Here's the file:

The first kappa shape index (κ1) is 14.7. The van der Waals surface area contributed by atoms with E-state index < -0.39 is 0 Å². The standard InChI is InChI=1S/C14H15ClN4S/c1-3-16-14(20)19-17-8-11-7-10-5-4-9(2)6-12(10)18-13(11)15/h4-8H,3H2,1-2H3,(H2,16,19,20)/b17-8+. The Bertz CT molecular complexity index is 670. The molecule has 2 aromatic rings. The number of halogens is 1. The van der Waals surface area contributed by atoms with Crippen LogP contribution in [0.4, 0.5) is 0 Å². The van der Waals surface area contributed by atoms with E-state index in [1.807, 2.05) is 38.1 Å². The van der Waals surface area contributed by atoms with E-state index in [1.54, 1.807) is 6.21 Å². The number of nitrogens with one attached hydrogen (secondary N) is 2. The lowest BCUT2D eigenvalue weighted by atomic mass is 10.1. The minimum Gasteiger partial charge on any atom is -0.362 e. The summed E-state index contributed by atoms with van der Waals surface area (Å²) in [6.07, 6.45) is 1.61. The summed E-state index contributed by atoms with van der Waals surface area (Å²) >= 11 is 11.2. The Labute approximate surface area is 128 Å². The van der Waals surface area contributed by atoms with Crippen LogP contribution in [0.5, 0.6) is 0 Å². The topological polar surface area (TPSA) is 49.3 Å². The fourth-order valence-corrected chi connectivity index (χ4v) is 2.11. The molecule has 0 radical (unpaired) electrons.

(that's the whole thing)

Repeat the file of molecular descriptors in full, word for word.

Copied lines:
The first kappa shape index (κ1) is 14.7. The van der Waals surface area contributed by atoms with E-state index < -0.39 is 0 Å². The standard InChI is InChI=1S/C14H15ClN4S/c1-3-16-14(20)19-17-8-11-7-10-5-4-9(2)6-12(10)18-13(11)15/h4-8H,3H2,1-2H3,(H2,16,19,20)/b17-8+. The Bertz CT molecular complexity index is 670. The molecule has 2 aromatic rings. The number of halogens is 1. The van der Waals surface area contributed by atoms with Crippen LogP contribution in [0.4, 0.5) is 0 Å². The van der Waals surface area contributed by atoms with E-state index in [1.807, 2.05) is 38.1 Å². The van der Waals surface area contributed by atoms with E-state index in [1.54, 1.807) is 6.21 Å². The number of nitrogens with one attached hydrogen (secondary N) is 2. The lowest BCUT2D eigenvalue weighted by atomic mass is 10.1. The minimum Gasteiger partial charge on any atom is -0.362 e. The summed E-state index contributed by atoms with van der Waals surface area (Å²) in [6.07, 6.45) is 1.61. The summed E-state index contributed by atoms with van der Waals surface area (Å²) >= 11 is 11.2. The Labute approximate surface area is 128 Å². The van der Waals surface area contributed by atoms with Crippen LogP contribution in [0.5, 0.6) is 0 Å². The topological polar surface area (TPSA) is 49.3 Å². The fourth-order valence-corrected chi connectivity index (χ4v) is 2.11. The molecule has 0 radical (unpaired) electrons.